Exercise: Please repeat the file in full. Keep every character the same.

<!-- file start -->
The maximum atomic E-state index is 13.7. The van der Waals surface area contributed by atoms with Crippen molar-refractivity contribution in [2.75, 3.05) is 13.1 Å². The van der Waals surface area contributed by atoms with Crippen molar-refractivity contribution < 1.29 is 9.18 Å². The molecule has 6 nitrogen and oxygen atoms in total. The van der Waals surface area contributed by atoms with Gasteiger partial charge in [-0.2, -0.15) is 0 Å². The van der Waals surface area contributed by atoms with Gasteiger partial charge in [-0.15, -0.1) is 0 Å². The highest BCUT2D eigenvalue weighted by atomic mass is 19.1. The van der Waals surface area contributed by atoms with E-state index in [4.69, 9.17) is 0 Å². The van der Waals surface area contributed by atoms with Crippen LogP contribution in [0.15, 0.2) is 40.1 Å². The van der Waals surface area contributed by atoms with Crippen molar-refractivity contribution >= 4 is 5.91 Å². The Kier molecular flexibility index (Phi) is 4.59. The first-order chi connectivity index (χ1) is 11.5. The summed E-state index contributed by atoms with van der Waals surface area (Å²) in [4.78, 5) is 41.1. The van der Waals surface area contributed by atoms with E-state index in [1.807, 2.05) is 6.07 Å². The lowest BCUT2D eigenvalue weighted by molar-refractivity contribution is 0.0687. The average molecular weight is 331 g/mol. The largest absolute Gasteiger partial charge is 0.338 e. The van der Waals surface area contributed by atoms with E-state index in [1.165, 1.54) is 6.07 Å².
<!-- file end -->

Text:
The maximum atomic E-state index is 13.7. The van der Waals surface area contributed by atoms with Crippen molar-refractivity contribution in [2.75, 3.05) is 13.1 Å². The van der Waals surface area contributed by atoms with Crippen molar-refractivity contribution < 1.29 is 9.18 Å². The molecule has 6 nitrogen and oxygen atoms in total. The van der Waals surface area contributed by atoms with Gasteiger partial charge in [-0.2, -0.15) is 0 Å². The van der Waals surface area contributed by atoms with Gasteiger partial charge in [-0.15, -0.1) is 0 Å². The highest BCUT2D eigenvalue weighted by atomic mass is 19.1. The van der Waals surface area contributed by atoms with E-state index in [4.69, 9.17) is 0 Å². The van der Waals surface area contributed by atoms with Crippen LogP contribution in [0.15, 0.2) is 40.1 Å². The van der Waals surface area contributed by atoms with Crippen molar-refractivity contribution >= 4 is 5.91 Å². The Kier molecular flexibility index (Phi) is 4.59. The first-order chi connectivity index (χ1) is 11.5. The summed E-state index contributed by atoms with van der Waals surface area (Å²) in [4.78, 5) is 41.1. The van der Waals surface area contributed by atoms with E-state index in [1.807, 2.05) is 6.07 Å². The lowest BCUT2D eigenvalue weighted by molar-refractivity contribution is 0.0687. The average molecular weight is 331 g/mol. The largest absolute Gasteiger partial charge is 0.338 e. The van der Waals surface area contributed by atoms with E-state index in [1.165, 1.54) is 6.07 Å².